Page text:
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I'm sure I could figure this out by trial and error, but maybe someone already has a handle on this....


It seems there must be certain key signatures that work best for different styles/moods/textures. For instance, if I want something dramatic, I would want to choose a key that puts the French horns or other brass in their best registers for "punching" the strings. Or if I want something quiet or mysterious, I would want a key that puts both strings and woodwinds in a comfortable range, so they don't get shrill or harsh when they climb.

See what I mean? Does anyone have a chart or just rules of thumb for this sort of thing? If not, maybe we can get some experimentation going and make a discussion of it....

-Norman

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I appreciate this particular post as being a seed for me to nurture for intellectual growth in music.

I'd ask for an elaboration upon the concept of masterpieces from before the standardization of concert pitch being utilized as a basis for arguing against a theoretical model for lightness and darkness with regards to flats and sharps in a key signature. I'd also inquire if the concept of modal lightness and darkness is accepted or disregarded by you.  I'd also ask for an opinion upon how historical opinions on the relationship between colors as well as emotions are relevant before the standardization of concert pitch.

I look forward to an informative response. I'll be posting a followup to the original post I posted, in order to provide a more in depth answer to the question being posed to us all. I'll make the following amendment to the original post: "understanding the performance practice of each orchestral instrument is vital to orchestral writing".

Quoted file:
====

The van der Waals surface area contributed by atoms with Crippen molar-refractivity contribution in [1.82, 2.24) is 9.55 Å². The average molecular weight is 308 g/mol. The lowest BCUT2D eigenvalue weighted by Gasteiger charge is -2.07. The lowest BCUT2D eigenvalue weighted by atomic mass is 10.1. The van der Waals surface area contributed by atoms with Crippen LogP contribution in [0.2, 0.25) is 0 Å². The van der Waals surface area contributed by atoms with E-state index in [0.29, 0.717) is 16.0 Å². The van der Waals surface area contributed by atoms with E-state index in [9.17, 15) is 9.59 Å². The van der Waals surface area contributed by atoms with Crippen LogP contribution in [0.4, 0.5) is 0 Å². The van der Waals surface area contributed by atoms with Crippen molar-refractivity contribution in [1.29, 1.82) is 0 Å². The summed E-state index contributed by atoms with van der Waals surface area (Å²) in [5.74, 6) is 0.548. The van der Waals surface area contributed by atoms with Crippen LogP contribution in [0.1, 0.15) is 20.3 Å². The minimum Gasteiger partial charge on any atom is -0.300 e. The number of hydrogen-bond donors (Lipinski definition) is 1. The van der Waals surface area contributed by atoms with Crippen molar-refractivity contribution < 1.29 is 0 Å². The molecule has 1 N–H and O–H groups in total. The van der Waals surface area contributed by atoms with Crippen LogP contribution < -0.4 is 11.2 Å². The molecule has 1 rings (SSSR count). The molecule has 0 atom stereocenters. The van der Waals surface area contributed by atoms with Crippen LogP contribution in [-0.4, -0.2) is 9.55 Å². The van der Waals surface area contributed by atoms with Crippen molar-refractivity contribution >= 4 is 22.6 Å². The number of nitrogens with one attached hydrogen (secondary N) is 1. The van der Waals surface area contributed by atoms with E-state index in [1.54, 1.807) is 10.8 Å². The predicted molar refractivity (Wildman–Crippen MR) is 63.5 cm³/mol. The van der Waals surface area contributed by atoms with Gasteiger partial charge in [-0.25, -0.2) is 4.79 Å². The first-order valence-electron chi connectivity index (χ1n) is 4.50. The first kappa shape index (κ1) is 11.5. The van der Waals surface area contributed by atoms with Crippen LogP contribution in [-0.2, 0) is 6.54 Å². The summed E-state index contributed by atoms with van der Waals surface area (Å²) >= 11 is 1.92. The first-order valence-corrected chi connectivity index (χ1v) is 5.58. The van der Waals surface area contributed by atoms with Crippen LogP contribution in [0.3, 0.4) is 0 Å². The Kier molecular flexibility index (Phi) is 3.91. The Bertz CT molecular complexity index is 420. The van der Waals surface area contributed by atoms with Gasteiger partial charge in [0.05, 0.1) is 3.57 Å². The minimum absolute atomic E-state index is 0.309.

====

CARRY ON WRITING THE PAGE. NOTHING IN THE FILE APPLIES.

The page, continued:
Fredrick zinos said:

Unless the score specifically calls for it*, string players generally avoid playing on open strings except for the lowest of the strings where that is unavoidable, respectively G for violins, C for violas and celli and either E or C for basses. The reason is that one can not produce vibrato on an open string. Even in the case of the lowest string, frequently players will finger the note an octave above the open string to produce a quasi vibrato. For example, the G a 4th below middle C is an open string on the violin and there are no options for this note, thus it is played as such. However the performer may finger (but not bow) the G a 5th above middle C to "warm" the tone. This has been standard performance practice for at least the last 100 years (See Leopold Auer :How I Teach Violin Playing).

The theory that one should or must use keys with 5-6 sharps or flats to achieve "darkness"  is not supported by historical practice, the 2 g minor symphones of Mozart come to mind as do the 5th and 9th symphonies of Beethoven 

There are apparently times and places where an exotic key serves a purpose on the overall structure of a composition, Puccini's use of 5# is Un Bel Dei seems just right, but when the area is taken out of context it sounds every bit as good in C or in A and 99.99% of the audience will never know the difference.

The other thing that needs to be mentioned is the role of the conductor in achieving the hoped for texture. Whether it is one of feather-stitching lightiness or of gravitas is largely up to the way the conductor handles the material and communicates his concept to the musicians.   

*there is specific notation for open strings.

Fred,

I appreciate the candid courteous response. I, however, am not in denial concerning or unaware of the historical facts presented in the response to the questions I posed: I also am not in denial concerning the influence said has.